In the extremely rare patient with inguinal pain but no physical or sonographic evidence of inguinal herniation, computed tomographic scanning can be used to evaluate the pelvis for the presence of an obturator hernia. Preoperatively, it is often difficult to differentiate the common indirect hernia from the less common direct defect. Even skilled examiners may be incorrect in up to 30 percent of cases. However, indirect and direct hernias need to be differentiated during surgery, because the approach to repair depends on the defect type.

A hernia that is not repaired appropriately is more likely henrias recur. Diagnosing inguinal hernias in children can be very difficult. Surgical consultation is usually warranted if the parent or other caregiver reports that the child has had a groin bulge. The diagnosis nyhhs recurrent herniation is generally straightforward. However, it may be difficult to identify this problem in patients with scarring from a hernixs repair.

In patients who have symptoms suggestive of recurrent herniation but no clinical findings, the diagnosis can usually be obtained through sequential serial examinations and the judicious use of imaging modalities.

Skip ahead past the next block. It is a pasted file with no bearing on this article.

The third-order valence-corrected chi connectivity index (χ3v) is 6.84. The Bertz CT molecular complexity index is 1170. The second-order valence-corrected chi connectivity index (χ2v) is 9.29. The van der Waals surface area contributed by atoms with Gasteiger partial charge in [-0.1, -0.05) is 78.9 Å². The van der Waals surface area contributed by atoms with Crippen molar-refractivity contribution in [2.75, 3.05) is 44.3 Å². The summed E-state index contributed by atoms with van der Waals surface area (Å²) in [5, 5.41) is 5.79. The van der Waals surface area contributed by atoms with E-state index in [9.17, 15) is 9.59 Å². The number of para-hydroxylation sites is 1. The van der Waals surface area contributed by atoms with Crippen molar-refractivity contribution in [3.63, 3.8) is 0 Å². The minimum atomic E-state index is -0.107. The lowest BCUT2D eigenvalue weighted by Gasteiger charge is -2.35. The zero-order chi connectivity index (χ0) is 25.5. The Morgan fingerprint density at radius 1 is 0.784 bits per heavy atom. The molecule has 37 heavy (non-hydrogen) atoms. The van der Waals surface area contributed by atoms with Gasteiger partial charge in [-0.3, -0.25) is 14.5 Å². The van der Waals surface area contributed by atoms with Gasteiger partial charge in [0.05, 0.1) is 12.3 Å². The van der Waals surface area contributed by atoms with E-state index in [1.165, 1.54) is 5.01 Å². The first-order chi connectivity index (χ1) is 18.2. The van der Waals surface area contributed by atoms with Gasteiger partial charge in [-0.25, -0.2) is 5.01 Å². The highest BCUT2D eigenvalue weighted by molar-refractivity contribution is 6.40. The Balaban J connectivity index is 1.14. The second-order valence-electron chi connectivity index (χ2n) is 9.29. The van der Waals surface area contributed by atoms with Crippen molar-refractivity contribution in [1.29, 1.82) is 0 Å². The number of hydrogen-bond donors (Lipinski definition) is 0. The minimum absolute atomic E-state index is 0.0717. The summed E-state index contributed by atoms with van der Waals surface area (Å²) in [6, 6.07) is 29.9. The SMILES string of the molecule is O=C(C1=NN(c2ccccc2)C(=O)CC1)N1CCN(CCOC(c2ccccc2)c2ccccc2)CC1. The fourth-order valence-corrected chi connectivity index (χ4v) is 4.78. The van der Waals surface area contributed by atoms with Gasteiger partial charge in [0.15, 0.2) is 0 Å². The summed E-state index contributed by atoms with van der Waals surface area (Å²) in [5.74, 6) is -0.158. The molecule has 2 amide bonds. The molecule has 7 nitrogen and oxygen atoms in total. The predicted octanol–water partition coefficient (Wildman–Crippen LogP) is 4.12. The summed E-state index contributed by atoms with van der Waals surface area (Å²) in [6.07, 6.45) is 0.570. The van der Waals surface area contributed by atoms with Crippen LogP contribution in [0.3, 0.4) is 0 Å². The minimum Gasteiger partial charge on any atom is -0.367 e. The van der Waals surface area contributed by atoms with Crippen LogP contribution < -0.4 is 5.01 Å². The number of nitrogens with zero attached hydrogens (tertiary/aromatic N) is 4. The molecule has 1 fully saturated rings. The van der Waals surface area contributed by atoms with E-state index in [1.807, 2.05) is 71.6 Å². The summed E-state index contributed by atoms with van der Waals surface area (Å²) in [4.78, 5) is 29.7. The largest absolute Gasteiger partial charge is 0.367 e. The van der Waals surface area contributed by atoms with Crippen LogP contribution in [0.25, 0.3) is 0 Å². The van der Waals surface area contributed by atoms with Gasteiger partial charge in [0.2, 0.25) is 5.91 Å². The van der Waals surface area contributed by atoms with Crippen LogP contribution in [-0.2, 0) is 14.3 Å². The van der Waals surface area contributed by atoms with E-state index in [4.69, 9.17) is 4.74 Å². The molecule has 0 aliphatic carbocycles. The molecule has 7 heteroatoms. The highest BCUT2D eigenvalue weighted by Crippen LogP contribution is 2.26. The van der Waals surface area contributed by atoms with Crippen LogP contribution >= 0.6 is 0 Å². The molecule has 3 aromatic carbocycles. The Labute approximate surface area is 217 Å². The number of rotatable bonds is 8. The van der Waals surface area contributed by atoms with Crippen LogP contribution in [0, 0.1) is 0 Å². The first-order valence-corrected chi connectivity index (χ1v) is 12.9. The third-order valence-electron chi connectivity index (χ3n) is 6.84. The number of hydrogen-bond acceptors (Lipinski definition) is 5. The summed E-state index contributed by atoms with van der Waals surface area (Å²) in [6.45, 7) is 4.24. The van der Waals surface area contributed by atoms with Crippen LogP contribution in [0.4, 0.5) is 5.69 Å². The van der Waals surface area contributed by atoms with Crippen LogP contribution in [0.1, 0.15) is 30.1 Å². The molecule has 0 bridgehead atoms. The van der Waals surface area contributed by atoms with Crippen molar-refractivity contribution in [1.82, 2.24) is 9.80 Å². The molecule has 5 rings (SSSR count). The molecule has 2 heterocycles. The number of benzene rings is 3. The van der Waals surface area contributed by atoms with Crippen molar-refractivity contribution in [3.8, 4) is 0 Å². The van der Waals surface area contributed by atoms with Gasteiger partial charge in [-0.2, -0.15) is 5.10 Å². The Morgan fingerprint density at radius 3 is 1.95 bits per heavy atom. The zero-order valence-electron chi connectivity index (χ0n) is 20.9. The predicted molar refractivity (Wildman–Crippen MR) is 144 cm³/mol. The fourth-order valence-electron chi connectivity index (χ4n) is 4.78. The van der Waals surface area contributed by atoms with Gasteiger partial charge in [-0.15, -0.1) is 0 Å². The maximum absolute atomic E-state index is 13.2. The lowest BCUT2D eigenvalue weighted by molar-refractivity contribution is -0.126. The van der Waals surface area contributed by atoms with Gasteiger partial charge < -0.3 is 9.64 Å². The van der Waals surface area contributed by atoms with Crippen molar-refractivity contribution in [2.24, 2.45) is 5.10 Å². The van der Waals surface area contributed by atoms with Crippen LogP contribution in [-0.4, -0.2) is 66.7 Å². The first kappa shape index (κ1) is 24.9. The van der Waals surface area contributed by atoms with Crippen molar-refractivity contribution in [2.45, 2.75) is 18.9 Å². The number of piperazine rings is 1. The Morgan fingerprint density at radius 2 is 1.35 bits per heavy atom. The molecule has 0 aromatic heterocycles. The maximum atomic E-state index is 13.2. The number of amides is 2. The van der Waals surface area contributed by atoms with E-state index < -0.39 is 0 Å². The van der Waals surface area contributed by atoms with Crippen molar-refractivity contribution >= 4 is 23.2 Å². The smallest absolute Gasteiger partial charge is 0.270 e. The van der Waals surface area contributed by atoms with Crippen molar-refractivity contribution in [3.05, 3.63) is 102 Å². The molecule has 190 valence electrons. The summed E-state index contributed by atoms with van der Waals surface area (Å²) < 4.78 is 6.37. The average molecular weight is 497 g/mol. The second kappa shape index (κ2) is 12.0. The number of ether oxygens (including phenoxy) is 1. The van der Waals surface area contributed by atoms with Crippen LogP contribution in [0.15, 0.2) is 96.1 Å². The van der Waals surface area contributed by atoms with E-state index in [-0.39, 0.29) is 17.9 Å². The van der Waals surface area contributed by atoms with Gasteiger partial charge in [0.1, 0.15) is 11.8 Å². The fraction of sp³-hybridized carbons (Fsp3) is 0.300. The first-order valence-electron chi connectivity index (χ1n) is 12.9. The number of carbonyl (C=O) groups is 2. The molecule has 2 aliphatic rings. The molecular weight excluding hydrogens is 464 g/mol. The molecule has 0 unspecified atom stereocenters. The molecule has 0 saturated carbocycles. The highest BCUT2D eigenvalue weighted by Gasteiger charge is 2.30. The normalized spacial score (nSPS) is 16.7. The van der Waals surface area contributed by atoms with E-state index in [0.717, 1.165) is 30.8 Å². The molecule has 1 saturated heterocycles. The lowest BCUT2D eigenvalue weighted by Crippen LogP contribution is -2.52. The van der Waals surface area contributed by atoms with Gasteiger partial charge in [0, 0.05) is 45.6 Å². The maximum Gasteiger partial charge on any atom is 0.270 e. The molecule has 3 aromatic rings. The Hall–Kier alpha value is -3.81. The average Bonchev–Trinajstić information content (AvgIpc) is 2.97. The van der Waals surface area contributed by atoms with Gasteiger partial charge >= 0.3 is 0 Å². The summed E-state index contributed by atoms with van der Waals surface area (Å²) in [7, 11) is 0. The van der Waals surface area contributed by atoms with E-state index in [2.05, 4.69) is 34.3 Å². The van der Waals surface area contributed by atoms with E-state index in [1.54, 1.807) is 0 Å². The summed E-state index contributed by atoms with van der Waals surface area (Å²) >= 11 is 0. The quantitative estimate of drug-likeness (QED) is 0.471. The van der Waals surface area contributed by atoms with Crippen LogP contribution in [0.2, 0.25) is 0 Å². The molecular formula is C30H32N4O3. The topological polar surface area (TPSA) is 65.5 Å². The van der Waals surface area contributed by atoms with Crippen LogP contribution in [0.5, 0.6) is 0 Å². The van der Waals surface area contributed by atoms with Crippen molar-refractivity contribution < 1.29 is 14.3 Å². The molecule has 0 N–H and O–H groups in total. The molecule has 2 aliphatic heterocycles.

Classification systems for groin hernias range from simple schemes to more complex systems with up to 20 categories. Most classification systems take into account the location of the defect direct, indirect or femoralthe size of the defect and whether or not the herniation is recurrent.

While it is often difficult to differentiate hernial types preoperatively, a consistent approach to classifying hernias during surgery can provide information that will allow institutions to compare the outcomes achieved with different types of hernia repair. If one system is universally used to classify hernias, surgeons will be able to perform individualized procedures for specific anatomic defects based on sound outcome data.

While a broad consensus on the best classification system has not been achieved, the Nyhus classification system Table 1 4 is often referred to in the literature. Internal inguinal ring normal i. Dilated internal inguinal ring with posterior inguinal wall intact. Curr Probl Surg ; Almost all groin hernias should be surgically repaired.